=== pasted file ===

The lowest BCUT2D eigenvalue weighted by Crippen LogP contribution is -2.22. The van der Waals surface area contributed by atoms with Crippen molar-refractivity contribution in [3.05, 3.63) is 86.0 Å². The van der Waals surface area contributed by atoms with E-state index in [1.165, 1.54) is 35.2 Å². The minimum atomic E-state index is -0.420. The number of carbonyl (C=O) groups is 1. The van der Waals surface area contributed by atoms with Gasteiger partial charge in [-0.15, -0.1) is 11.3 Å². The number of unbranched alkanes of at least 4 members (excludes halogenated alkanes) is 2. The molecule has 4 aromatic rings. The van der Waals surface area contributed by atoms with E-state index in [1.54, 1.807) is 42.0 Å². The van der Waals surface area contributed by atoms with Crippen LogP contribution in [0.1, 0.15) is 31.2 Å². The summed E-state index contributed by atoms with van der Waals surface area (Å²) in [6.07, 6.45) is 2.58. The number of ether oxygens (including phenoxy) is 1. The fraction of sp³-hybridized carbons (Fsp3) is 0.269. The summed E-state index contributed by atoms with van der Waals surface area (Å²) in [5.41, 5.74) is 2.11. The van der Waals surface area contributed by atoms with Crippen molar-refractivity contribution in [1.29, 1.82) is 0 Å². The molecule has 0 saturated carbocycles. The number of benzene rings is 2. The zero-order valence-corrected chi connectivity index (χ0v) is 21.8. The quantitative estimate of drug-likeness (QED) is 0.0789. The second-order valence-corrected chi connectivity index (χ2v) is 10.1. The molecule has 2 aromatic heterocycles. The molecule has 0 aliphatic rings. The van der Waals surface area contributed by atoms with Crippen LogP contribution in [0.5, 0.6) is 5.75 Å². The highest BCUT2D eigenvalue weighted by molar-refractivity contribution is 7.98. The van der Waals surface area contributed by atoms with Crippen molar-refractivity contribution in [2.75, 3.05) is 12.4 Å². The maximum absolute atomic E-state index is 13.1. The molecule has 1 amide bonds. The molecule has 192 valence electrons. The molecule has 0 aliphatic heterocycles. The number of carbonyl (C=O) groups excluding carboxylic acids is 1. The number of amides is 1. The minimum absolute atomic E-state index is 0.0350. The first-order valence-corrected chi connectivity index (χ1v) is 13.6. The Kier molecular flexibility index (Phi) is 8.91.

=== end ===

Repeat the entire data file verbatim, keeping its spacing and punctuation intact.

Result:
The lowest BCUT2D eigenvalue weighted by Crippen LogP contribution is -2.22. The van der Waals surface area contributed by atoms with Crippen molar-refractivity contribution in [3.05, 3.63) is 86.0 Å². The van der Waals surface area contributed by atoms with E-state index in [1.165, 1.54) is 35.2 Å². The minimum atomic E-state index is -0.420. The number of carbonyl (C=O) groups is 1. The van der Waals surface area contributed by atoms with Gasteiger partial charge in [-0.15, -0.1) is 11.3 Å². The number of unbranched alkanes of at least 4 members (excludes halogenated alkanes) is 2. The molecule has 4 aromatic rings. The van der Waals surface area contributed by atoms with E-state index in [1.54, 1.807) is 42.0 Å². The van der Waals surface area contributed by atoms with Crippen LogP contribution in [0.1, 0.15) is 31.2 Å². The summed E-state index contributed by atoms with van der Waals surface area (Å²) in [6.07, 6.45) is 2.58. The number of ether oxygens (including phenoxy) is 1. The fraction of sp³-hybridized carbons (Fsp3) is 0.269. The summed E-state index contributed by atoms with van der Waals surface area (Å²) in [5.41, 5.74) is 2.11. The van der Waals surface area contributed by atoms with Crippen molar-refractivity contribution in [1.29, 1.82) is 0 Å². The molecule has 0 saturated carbocycles. The number of benzene rings is 2. The zero-order valence-corrected chi connectivity index (χ0v) is 21.8. The quantitative estimate of drug-likeness (QED) is 0.0789. The second-order valence-corrected chi connectivity index (χ2v) is 10.1. The molecule has 2 aromatic heterocycles. The molecule has 0 aliphatic rings. The van der Waals surface area contributed by atoms with Crippen LogP contribution in [0.5, 0.6) is 5.75 Å². The highest BCUT2D eigenvalue weighted by molar-refractivity contribution is 7.98. The van der Waals surface area contributed by atoms with Crippen molar-refractivity contribution in [2.75, 3.05) is 12.4 Å². The maximum absolute atomic E-state index is 13.1. The molecule has 1 amide bonds. The molecule has 192 valence electrons. The molecule has 0 aliphatic heterocycles. The number of carbonyl (C=O) groups excluding carboxylic acids is 1. The number of amides is 1. The minimum absolute atomic E-state index is 0.0350. The first-order valence-corrected chi connectivity index (χ1v) is 13.6. The Kier molecular flexibility index (Phi) is 8.91.